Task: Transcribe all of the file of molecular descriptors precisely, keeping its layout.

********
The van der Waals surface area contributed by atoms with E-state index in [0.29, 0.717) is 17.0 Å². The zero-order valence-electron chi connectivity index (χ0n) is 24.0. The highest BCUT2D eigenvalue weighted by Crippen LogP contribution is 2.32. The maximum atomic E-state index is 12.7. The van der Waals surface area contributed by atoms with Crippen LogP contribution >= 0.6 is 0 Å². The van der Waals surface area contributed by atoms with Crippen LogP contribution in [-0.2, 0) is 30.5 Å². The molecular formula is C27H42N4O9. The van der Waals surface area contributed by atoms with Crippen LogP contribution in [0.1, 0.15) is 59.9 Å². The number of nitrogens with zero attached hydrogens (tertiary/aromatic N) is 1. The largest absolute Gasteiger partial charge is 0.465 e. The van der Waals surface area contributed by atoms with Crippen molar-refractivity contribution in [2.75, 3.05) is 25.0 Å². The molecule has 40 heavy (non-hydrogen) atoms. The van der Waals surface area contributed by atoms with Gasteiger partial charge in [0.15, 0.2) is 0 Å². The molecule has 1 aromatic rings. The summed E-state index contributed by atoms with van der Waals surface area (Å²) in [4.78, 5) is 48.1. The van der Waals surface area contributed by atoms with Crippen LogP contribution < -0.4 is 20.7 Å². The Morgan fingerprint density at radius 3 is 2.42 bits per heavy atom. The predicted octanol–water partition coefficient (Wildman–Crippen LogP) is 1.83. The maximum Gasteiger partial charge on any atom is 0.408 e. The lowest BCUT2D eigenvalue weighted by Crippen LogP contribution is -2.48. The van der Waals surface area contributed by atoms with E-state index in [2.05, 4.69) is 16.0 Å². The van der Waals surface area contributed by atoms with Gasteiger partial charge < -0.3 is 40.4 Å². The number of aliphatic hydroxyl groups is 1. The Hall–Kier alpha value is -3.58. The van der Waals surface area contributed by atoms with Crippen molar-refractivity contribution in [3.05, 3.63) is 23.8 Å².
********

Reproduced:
The van der Waals surface area contributed by atoms with E-state index in [0.29, 0.717) is 17.0 Å². The zero-order valence-electron chi connectivity index (χ0n) is 24.0. The highest BCUT2D eigenvalue weighted by Crippen LogP contribution is 2.32. The maximum atomic E-state index is 12.7. The van der Waals surface area contributed by atoms with Crippen LogP contribution >= 0.6 is 0 Å². The van der Waals surface area contributed by atoms with Crippen LogP contribution in [-0.2, 0) is 30.5 Å². The molecular formula is C27H42N4O9. The van der Waals surface area contributed by atoms with Crippen LogP contribution in [0.1, 0.15) is 59.9 Å². The number of nitrogens with zero attached hydrogens (tertiary/aromatic N) is 1. The largest absolute Gasteiger partial charge is 0.465 e. The van der Waals surface area contributed by atoms with Crippen molar-refractivity contribution in [2.75, 3.05) is 25.0 Å². The molecule has 40 heavy (non-hydrogen) atoms. The van der Waals surface area contributed by atoms with Gasteiger partial charge in [0.15, 0.2) is 0 Å². The molecule has 1 aromatic rings. The summed E-state index contributed by atoms with van der Waals surface area (Å²) in [4.78, 5) is 48.1. The van der Waals surface area contributed by atoms with Crippen LogP contribution < -0.4 is 20.7 Å². The Morgan fingerprint density at radius 3 is 2.42 bits per heavy atom. The predicted octanol–water partition coefficient (Wildman–Crippen LogP) is 1.83. The maximum Gasteiger partial charge on any atom is 0.408 e. The lowest BCUT2D eigenvalue weighted by Crippen LogP contribution is -2.48. The van der Waals surface area contributed by atoms with E-state index in [2.05, 4.69) is 16.0 Å². The van der Waals surface area contributed by atoms with Gasteiger partial charge < -0.3 is 40.4 Å². The number of aliphatic hydroxyl groups is 1. The Hall–Kier alpha value is -3.58. The van der Waals surface area contributed by atoms with Crippen molar-refractivity contribution in [3.05, 3.63) is 23.8 Å².